Said Charnvirakul about removing cannabis from the narcotics drug list, this act “responds to the government’s urgent policy in developing marijuana and hemp for medical and health care benefits, developing technology and creating income for the public.”
What about the chickens?
Thailand is really getting into the marijuana groove, as evidenced by everything above. But that’s not where it ends. Thailand is even looking to change how it raises farm animals. In a recent study by Peth Lanna community enterprise in conjunction with the Faculty of Agriculture out of Chiang Mai University, it was found that cannabis can replace antibiotics for livestock.
For the study, farmers in northern Thailand’s Lampang village chose to give their chickens cannabis in light of an avian bronchitis outbreak, for which injected antibiotics didn’t work. When the chickens were fed cannabis, their immunity improved enough to fight the disease, and even allowed the chickens greater ability to survive in inclement weather, according to news publications. The community went as far as to say the cannabis improved the quality of both meat and eggs.
The community enterprise ended the use of antibiotics, and instead has opted to solely use cannabis. The meat and eggs produced by the community are now considered organic, which meets the needs of consumers looking for untainted products. This comes on top of warnings by the National Farmers Council of Prapat Panyachatrak, that antibiotics in meat can affect consumer health. The group now promotes the use of cannabis to raise the market value of chicken products.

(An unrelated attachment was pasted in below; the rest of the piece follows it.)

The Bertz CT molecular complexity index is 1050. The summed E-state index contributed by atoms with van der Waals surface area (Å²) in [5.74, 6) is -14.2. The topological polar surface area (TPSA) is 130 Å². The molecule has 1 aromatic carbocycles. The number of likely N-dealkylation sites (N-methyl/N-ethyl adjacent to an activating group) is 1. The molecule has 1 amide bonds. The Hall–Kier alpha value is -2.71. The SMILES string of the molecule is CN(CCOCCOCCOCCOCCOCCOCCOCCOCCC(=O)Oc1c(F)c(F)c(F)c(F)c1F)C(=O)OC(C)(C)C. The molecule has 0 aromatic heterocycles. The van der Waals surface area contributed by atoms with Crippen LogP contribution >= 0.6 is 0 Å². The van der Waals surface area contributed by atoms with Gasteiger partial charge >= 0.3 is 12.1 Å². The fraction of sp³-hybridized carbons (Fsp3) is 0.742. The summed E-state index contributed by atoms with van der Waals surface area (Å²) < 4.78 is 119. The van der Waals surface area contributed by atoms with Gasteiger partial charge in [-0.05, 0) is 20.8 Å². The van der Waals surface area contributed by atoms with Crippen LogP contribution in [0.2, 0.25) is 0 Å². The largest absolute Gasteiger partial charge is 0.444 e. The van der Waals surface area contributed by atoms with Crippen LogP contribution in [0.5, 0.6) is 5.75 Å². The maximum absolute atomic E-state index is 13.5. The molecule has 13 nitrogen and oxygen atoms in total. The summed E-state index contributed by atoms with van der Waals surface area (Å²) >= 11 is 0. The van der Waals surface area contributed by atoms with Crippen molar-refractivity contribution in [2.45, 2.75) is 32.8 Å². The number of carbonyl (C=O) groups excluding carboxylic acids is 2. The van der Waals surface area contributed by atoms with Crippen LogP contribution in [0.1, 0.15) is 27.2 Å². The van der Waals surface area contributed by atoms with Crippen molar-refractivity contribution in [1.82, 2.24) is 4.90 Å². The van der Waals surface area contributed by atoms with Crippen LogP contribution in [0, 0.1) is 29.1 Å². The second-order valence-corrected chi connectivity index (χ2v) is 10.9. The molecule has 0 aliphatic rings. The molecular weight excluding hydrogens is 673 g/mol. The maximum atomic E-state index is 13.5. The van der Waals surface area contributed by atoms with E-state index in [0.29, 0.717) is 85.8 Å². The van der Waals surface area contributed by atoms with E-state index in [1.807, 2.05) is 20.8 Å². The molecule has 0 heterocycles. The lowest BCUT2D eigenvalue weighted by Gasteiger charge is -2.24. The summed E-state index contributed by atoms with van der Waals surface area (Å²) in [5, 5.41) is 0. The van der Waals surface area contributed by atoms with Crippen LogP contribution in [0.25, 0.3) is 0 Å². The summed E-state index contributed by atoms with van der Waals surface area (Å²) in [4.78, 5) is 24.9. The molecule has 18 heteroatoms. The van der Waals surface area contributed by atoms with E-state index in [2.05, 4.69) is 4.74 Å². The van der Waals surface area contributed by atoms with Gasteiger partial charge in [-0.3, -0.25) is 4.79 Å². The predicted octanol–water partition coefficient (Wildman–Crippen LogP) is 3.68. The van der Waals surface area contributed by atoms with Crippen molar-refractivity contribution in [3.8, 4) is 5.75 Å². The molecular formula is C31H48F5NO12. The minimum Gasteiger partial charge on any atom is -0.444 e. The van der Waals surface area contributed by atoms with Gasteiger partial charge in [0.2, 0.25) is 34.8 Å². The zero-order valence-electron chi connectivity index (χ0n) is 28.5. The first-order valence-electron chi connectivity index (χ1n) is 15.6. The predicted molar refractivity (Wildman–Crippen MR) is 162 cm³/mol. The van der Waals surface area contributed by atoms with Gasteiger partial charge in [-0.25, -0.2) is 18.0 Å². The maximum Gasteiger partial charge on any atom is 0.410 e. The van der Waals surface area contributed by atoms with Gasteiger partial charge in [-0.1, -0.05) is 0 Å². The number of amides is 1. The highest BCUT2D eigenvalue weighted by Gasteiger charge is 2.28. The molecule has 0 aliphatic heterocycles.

Whether or not this will catch on as a standard practice in Thailand is hard to say. If the country’s recent push toward cannabis acceptance is any indication, this could certainly become standard operating procedure for raising chickens, and possibly other farm animals, as well.
Thailand is breaking strongly with its neighbors, not only becoming the first in the region to legalize medical cannabis, but now decriminalizing the plant, and offering it to residents for home-growing. The government of Thailand made a very strong statement by openly giving away a million marijuana plants to its residents, something which isn’t seen often. Or at all, until now. The only thing left for Thailand to do, is pass a formal recreational legalization. Though we’re not there yet, Thailand’s already existent and rich weed culture, could help make that happen in the future.